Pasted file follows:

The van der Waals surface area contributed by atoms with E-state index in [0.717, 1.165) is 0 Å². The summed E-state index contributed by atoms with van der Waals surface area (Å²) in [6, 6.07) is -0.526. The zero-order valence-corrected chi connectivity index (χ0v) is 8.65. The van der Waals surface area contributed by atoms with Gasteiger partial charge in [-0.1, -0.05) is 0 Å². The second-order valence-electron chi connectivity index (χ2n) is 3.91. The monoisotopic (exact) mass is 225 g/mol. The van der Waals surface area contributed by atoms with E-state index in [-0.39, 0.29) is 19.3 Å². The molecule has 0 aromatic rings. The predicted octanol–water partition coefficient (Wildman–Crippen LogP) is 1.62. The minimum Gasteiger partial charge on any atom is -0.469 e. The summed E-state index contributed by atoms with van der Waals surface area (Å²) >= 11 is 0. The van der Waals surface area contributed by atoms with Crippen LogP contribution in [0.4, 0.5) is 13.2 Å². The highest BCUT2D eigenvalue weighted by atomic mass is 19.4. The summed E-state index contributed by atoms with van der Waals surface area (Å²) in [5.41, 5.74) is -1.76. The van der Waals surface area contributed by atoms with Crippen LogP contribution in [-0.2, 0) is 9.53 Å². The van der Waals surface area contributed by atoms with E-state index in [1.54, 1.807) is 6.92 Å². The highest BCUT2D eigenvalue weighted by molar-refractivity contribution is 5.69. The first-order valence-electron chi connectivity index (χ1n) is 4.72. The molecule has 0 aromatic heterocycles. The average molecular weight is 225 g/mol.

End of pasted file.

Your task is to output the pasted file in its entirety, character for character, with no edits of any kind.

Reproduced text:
The van der Waals surface area contributed by atoms with E-state index in [0.717, 1.165) is 0 Å². The summed E-state index contributed by atoms with van der Waals surface area (Å²) in [6, 6.07) is -0.526. The zero-order valence-corrected chi connectivity index (χ0v) is 8.65. The van der Waals surface area contributed by atoms with Gasteiger partial charge in [-0.1, -0.05) is 0 Å². The second-order valence-electron chi connectivity index (χ2n) is 3.91. The monoisotopic (exact) mass is 225 g/mol. The van der Waals surface area contributed by atoms with E-state index in [-0.39, 0.29) is 19.3 Å². The molecule has 0 aromatic rings. The predicted octanol–water partition coefficient (Wildman–Crippen LogP) is 1.62. The minimum Gasteiger partial charge on any atom is -0.469 e. The summed E-state index contributed by atoms with van der Waals surface area (Å²) >= 11 is 0. The van der Waals surface area contributed by atoms with Crippen LogP contribution in [0.4, 0.5) is 13.2 Å². The highest BCUT2D eigenvalue weighted by atomic mass is 19.4. The summed E-state index contributed by atoms with van der Waals surface area (Å²) in [5.41, 5.74) is -1.76. The van der Waals surface area contributed by atoms with Crippen LogP contribution in [-0.2, 0) is 9.53 Å². The van der Waals surface area contributed by atoms with E-state index in [1.54, 1.807) is 6.92 Å². The highest BCUT2D eigenvalue weighted by molar-refractivity contribution is 5.69. The first-order valence-electron chi connectivity index (χ1n) is 4.72. The molecule has 0 aromatic heterocycles. The average molecular weight is 225 g/mol.